RUSSIAN MINISTER CALLS FOR IMPROVED TIES WITH WASHINGTON.
Publication: Monitor Volume: 5 Issue: 112
Despite the many tensions between Russia and the United States over developments in the Balkans, Russian Foreign Minister Igor Ivanov suggested in Cologne yesterday that Moscow hopes to rebuild friendly relations with Washington. Ivanov’s remarks followed a meeting with U.S. Secretary of State Madeleine Albright. Ivanov told reporters that NATO’s bombing campaign against Yugoslavia had hurt bilateral relations between the two countries, and warned that the “negative atmosphere” will linger. But, with the conflict now seemingly winding down, he called on the two countries to start the “process of restoring a normal partnership-like relationship.” Russian-U.S. relations, he said, had not suffered any permanent damage from the events in Yugoslavia (AP, UPI, Russian agencies, June 9).
Ivanov’s remarks would seem to continue Moscow’s recent Jekyll-Hyde behavior toward Washington. Russian leaders remain embittered over developments in the Balkans, and belligerent, anti-American rhetoric will undoubtedly persist in the Russian capital. The Russian government can also probably be counted on to energetically exploit ambiguities in the Kosovo agreement in order to mitigate the effects of its diplomatic setback over Kosovo.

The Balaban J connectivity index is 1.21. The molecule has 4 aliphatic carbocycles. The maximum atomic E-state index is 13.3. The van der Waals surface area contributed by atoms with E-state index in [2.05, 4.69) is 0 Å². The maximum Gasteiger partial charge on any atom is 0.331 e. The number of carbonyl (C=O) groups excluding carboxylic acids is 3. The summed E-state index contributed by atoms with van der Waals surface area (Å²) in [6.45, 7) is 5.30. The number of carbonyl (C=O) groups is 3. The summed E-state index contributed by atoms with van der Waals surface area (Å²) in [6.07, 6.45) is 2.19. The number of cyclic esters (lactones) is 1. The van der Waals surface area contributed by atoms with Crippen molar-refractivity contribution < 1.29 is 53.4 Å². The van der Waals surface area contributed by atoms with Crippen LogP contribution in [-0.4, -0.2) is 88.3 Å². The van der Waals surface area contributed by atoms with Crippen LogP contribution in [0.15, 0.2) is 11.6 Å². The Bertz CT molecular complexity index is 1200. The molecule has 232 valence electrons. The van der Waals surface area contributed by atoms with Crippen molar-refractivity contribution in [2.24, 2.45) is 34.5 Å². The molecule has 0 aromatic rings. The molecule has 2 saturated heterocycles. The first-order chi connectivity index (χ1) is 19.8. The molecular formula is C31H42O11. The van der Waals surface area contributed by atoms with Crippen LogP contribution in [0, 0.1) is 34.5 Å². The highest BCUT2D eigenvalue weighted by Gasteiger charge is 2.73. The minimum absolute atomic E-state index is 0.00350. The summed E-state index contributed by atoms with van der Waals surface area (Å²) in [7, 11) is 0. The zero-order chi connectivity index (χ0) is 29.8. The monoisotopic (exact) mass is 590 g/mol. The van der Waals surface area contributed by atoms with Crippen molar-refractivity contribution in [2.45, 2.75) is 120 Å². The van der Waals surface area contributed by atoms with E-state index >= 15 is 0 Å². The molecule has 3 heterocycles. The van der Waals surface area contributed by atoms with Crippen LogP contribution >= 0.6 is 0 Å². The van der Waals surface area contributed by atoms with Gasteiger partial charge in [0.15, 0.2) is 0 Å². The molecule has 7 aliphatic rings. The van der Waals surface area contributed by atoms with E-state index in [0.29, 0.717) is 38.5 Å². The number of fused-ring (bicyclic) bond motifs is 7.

At the same time, Moscow seems concerned over the wide rift which the Kosovo conflict has opened between Russia and the West. The diplomatic concessions which Russia made during the negotiations over Kosovo in recent days probably reflect a desire to improve Russia’s ties with the West. The Kremlin in particular probably also seeks to ease tensions with the West in the run-up to next week’s summit of the G-7 countries and Russia in Cologne. Some observers have speculated that President Boris Yeltsin wants not only to improve the chances for Russia to win promises of financial assistance during the summit, but also to arrive in Germany wearing the mantle of Kosovo peacemaker.
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